In the “Ethics of Belief,” William Clifford argues against pragmatic justification for religious belief in saying that “it is wrong always, everywhere, and for anyone to believe anything upon insufficient evidence.” Clifford provides a thought experiment exemplifying the immorality of belief without sufficient evidence with an allegory about a parsimonious ship owner, who refrains from shelling out for necessary repairs his ship needs. Suppressing his doubts, he forms a genuine belief that his ship is sea-worthy, rather than going through the costly process of checking it and making the necessary repairs; as Clifford put it, “he got his insurance-money when she went down mid-ocean and told no tales” Clifford explains that the negligent ship owner is culpable for the accident, not because his belief that the ship was sound turned out to be false, but because his reasoning was based on emotions instead of the evidence before him. He was not justified in his belief so he is responsible for the lives lost with the ship. According to Clifford, even if the ship had survived the voyage and had been able to safely sail for many years to come, the owner would have been just as liable for his belief since it was founded on upon insufficient evidence. The lack of negative outcome does not absolve the owner of his negligence, but only hides the fact.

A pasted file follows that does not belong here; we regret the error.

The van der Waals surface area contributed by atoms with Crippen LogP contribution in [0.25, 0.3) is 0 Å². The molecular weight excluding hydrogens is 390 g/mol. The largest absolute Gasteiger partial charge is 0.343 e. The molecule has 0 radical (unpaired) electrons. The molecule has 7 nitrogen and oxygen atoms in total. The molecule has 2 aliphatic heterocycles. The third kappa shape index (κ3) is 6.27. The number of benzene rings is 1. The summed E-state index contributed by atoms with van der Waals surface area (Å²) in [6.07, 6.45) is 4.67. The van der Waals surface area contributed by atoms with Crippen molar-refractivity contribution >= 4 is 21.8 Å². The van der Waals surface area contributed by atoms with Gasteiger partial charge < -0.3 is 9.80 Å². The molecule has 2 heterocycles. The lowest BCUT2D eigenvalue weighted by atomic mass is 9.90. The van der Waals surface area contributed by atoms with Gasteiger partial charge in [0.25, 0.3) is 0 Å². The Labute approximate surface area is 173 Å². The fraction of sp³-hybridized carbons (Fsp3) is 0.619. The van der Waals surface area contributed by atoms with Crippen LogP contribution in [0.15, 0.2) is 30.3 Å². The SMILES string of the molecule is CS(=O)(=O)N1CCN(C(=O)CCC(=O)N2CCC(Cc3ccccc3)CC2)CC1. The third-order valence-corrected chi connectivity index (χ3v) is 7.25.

Eradication of the identities of marginalized groups infringes upon freedom. If everyone were the same on all levels then there would be an absence of freedom, because it would be frowned upon to be different. Although it is clear in the Rodney King scenario that the officer initiated the act and did not represent himself well in a place of authority, it didn’t seem to matter to the hierarchy of the court system. Furthermore, imagined violence is a possible place of power for those who cannot actually commit violence, even when it is continuously
Now, the court cannot deliver a judgement solely on the principles of corrective justice as that would be completely unfair. The court also has to take into account other factors such as the situation in which the poor boy was on the basis of humanitarian grounds. Similarly, in the present case of Shylock and Antonio the court of duke cannot solely consider the terms and conditions of the contract as Antonio had no intension to cause monetary harm to